Vegetarian nutrition during pregnancy and breastfeeding
During your pregnancy and breastfeeding period, you basically eat the same as always, but a little more. If you ate responsible vegetarian nutrition in the past, you will continue to do so. You get a little more appetite, so you eat a little more. And during the breastfeeding period you also get more thirsty: regularly drink an extra glass of water, a cup of tea, or a small glass of fruit juice.
You do not have to avoid or eat certain foods during the breastfeeding period. A useful guideline is that while breastfeeding, you should continue to eat the same varied vegetarian diet as during pregnancy. Your baby will not be surprised when feeding, because in your belly he or she has already been introduced to your choice of certain foods.
You need extra vitamin D during pregnancy and breastfeeding. Take 10 micrograms of vitamin D per day, as this will keep your bones and those of your baby healthy. Include foods that naturally contain vitamin D. And go outside regularly. Being outside in the light of the sun, your skin makes vitamin D. After giving birth, it is important that your baby immediately gets enough vitamin D with breast milk.
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The longer and more strictly you eat vegetarian, the more likely it is that there is not enough vitamin B12 in your diet. Have that tested through your doctor, and add supplements if needed. It is important for your baby that he/she gets enough vitamin B12 in breast milk.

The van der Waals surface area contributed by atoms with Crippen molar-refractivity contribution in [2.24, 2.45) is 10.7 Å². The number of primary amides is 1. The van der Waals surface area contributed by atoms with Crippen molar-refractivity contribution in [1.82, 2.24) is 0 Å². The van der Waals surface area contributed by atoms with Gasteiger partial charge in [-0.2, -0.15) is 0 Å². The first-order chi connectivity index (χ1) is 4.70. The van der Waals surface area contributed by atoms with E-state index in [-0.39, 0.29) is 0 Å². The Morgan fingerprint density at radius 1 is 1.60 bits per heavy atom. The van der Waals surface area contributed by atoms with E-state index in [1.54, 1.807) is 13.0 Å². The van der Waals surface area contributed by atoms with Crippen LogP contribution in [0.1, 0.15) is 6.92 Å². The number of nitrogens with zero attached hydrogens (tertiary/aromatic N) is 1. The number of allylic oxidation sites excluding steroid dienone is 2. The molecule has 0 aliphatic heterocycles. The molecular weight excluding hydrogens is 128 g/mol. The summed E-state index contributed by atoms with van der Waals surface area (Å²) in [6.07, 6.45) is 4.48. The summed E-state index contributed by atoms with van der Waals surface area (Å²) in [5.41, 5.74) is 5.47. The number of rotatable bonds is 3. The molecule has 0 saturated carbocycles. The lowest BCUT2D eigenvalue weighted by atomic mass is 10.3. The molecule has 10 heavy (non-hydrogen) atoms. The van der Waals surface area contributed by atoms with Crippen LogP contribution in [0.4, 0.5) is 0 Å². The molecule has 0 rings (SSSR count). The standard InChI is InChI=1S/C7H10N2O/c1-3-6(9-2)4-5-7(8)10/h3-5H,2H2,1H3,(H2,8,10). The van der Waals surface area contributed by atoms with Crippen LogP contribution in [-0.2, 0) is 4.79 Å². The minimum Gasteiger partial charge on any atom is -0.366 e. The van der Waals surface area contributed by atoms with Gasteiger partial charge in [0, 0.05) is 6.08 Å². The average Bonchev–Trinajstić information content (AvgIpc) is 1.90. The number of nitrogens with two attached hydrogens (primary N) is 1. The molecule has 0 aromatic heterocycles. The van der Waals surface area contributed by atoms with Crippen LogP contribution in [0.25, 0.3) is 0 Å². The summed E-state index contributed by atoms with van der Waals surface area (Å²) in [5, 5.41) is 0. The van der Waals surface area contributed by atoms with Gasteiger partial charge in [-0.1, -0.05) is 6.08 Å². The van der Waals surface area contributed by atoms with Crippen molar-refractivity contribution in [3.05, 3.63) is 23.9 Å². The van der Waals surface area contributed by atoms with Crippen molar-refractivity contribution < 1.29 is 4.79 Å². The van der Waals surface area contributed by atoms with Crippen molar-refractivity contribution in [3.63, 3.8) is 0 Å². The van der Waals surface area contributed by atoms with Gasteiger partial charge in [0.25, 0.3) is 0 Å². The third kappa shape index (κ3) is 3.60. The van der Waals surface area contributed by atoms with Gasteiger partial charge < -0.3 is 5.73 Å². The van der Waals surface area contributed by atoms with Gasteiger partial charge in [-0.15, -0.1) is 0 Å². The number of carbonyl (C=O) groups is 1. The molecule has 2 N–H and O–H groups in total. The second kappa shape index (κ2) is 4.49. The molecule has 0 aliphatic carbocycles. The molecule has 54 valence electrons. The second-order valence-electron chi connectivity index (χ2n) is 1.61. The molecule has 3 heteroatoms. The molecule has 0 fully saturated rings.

Too much vitamin A can be harmful to your baby; so make sure that you get no more than 3000 micrograms of vitamin A per day from your diet and any supplements combined.
Take 400 micrograms of folic acid from the time you want to get pregnant until eight weeks after conception, that is, until about 10 weeks after the first day of your last period. This lowers your baby’s risk of spina bifida.
You may also get questions about calcium. Don’t worry: You have a huge amount of calcium in your bones. Swallowing a high dose of extra artificial calcium may actually be more likely to have a negative impact on your calcium balance, according to recent research.
An important calcium source is sesame paste or tahini. Eating one or two sandwiches with sesame paste every day is good for your calcium supply. Also, if you occasionally drink cow’s milk or eat cheese, your calcium supply is optimal.
Enough iron is important for yourself and for your iron supply in breast milk after giving birth. With attention to your diet, your iron supply will be perfectly fine. The advantage of being pregnant is that you no longer menstruate, so you don’t lose any iron on that anymore. Also, if you’re breastfeeding, you’re not very likely to get your period right away again.
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